Changing Spaces- Photomonth 2014
- Date :
- 01 November 2014 - 02 November 2014
- Times :
- 12noon- 5pm
- Location :
- The Electrician's Shop
- Tickets :
- Further information :
- Opening reception Friday 31st October 4pm-8pm
New exhibition at The Electrician's Shop as part of East London International Photography Festival, Photomonth 2014.
Peter Mackertich is a great advocate of the silver halide process, hand printing with an enlarger on wheels in his darkroom. For Changing Spaces he has photographed creative practitioners, engineers and craftspeople here at Trinity Buoy Wharf, where the work will be exhibited in the Electrician’s Workshop - built in 1835, the year after pioneer Henry Fox Talbot claimed that he began successful image capture and the first creation of negatives. Mackertich’s practice using 5x4” Speed Graphic plate cameras has been celebrated by broadcaster Jonathan Meades, most recently in the BBC series on Brutalist architecture Concrete Poetry, broadcast in early 2014.
Anna Sherbany is a visual artist using photography and video to explore personal histories, public lives and private spaces. Her themes are movement, migration and memories challenging people’s understanding of identity, belonging, displacement and dislocation. Anna is an experienced facilitator, planning and delivering projects using photography as an educational tool, exploring themes and encouraging selfconfidence and a sense of belonging. She has worked with community centres and schools, refugees, elderly people and homeless groups. For this project she has worked with schoolchildren in the E14 area of Poplar and Leamouth to produce ‘rayographs’ - Anna’s work with Faraday School at Trinity Buoy Wharf introduces children to imagemaking with ‘sun-print photo’ paper (cyanotype) and ephemera found at the Wharf site.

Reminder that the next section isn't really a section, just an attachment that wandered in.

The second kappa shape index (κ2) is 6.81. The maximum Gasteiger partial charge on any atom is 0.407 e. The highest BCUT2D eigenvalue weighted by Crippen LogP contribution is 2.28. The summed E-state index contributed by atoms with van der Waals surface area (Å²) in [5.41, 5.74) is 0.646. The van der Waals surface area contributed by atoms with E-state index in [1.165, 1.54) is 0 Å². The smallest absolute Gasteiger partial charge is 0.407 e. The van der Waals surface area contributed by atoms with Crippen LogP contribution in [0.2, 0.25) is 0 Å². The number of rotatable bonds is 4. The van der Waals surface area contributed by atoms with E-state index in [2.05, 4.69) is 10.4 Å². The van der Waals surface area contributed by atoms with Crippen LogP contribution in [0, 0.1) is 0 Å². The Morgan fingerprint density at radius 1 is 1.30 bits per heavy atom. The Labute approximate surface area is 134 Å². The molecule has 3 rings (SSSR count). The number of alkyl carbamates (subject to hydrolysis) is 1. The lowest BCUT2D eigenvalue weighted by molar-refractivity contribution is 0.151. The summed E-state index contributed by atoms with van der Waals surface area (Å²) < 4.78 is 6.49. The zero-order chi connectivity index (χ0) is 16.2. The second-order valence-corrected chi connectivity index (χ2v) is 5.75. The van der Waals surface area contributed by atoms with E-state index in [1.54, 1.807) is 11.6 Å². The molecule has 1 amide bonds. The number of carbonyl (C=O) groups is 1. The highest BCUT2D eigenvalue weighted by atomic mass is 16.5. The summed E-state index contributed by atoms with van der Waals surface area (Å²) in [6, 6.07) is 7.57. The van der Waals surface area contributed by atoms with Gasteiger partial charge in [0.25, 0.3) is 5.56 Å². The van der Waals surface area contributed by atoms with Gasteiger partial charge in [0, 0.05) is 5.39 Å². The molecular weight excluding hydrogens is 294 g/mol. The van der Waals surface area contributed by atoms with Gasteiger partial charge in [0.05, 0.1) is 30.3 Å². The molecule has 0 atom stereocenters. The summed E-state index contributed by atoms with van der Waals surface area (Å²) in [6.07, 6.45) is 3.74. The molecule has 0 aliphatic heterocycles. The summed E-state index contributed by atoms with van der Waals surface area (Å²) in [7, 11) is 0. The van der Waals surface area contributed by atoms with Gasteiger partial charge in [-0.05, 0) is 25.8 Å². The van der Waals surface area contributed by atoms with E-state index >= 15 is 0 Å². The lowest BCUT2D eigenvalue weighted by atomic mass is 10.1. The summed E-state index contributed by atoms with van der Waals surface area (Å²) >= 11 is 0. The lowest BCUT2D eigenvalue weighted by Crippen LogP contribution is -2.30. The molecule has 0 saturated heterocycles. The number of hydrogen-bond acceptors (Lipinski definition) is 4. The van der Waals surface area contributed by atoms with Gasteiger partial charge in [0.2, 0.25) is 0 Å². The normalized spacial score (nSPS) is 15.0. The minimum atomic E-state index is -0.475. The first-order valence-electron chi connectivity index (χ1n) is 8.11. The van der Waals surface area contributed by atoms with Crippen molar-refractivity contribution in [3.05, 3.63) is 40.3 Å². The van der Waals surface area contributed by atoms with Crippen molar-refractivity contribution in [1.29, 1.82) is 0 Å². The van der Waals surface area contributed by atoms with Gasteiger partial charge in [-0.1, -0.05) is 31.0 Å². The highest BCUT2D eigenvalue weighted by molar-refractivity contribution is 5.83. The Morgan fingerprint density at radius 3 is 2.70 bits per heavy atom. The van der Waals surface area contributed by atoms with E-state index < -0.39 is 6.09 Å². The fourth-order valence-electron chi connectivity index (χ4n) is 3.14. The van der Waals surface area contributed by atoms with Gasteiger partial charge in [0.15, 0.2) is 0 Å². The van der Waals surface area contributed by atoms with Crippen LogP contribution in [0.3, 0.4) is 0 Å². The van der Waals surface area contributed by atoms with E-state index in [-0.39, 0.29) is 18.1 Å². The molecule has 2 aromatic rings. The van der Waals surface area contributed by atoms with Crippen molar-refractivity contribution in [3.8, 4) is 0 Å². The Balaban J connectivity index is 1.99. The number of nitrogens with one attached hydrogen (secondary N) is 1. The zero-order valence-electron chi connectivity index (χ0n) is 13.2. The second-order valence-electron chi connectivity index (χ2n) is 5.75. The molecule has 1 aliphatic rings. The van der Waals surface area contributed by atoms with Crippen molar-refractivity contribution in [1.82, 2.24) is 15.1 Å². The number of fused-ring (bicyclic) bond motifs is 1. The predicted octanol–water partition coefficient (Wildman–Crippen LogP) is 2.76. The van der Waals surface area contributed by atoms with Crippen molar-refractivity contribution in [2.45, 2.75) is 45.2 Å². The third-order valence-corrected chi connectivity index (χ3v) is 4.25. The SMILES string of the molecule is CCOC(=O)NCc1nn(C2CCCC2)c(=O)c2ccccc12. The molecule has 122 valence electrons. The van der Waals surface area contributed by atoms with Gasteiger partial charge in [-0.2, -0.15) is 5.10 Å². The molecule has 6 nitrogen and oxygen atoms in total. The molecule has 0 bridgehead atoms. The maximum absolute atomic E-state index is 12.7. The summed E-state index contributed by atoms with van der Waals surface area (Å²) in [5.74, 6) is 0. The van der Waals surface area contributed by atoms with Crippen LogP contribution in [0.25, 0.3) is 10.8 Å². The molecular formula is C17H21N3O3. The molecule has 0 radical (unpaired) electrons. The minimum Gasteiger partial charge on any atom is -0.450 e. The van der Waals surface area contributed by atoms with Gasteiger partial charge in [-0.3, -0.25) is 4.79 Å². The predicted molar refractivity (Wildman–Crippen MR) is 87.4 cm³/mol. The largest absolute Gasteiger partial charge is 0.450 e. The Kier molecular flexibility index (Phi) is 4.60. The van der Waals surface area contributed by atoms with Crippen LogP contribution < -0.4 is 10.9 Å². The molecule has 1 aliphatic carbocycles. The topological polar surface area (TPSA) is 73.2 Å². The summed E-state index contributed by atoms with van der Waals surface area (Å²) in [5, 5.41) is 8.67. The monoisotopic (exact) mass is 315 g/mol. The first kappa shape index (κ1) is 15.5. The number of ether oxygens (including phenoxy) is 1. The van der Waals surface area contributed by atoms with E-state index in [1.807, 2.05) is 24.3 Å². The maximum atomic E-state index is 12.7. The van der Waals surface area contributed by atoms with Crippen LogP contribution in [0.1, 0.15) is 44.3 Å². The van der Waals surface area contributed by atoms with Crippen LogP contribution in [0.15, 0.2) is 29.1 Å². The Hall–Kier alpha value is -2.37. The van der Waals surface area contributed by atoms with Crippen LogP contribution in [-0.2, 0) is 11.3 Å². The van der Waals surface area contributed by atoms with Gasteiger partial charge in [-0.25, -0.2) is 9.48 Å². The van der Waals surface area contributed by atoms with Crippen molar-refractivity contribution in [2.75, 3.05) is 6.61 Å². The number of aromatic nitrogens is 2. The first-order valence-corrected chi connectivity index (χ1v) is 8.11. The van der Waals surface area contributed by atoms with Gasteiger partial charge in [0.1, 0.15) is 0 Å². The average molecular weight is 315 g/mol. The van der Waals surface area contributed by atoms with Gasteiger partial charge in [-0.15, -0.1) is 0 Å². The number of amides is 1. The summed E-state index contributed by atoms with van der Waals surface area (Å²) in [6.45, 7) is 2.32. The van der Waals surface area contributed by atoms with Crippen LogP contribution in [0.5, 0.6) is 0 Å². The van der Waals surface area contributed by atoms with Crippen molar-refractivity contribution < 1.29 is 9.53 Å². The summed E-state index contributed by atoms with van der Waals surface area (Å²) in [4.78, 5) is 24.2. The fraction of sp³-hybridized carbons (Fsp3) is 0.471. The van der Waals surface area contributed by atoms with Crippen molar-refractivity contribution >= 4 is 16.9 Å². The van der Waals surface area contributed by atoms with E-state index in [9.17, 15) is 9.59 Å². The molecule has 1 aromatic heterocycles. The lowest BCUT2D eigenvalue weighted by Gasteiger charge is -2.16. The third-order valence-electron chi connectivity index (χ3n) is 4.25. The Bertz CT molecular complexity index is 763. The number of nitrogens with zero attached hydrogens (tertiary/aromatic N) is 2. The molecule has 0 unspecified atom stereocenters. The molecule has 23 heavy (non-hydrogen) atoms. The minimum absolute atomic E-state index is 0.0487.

Fenris Oswin’s 'Colourfields London' is a series of photographic projects inspired by the Colorfield paintings of Barnett Newman and Mark Rothko. In a desire to move away from modern ‘abstract photography’ Fenris went back to the roots of 1950s Abstract Expressionism. With this in mind, he started experimenting with different methods of reproducing a ‘colorfield effect’ - not using paint on canvas, but through photography. After months of experimentation, he reached a viable method of creating images that capture the feelings and emotions that he first experienced as a child staring up at an abstract expressionist painting on the wall. Since completing this first series, Fenris has continued to evolve the project using the Thames and its tributaries as a focus point. The Tamesas (the old Celtic name for the river meaning ‘Dark Water’) series examines the everchanging London lightscape and the variety of hues and textures to be found in the water itself and the architecture along its banks.
Photo: Richard Fearless by Peter Mackertich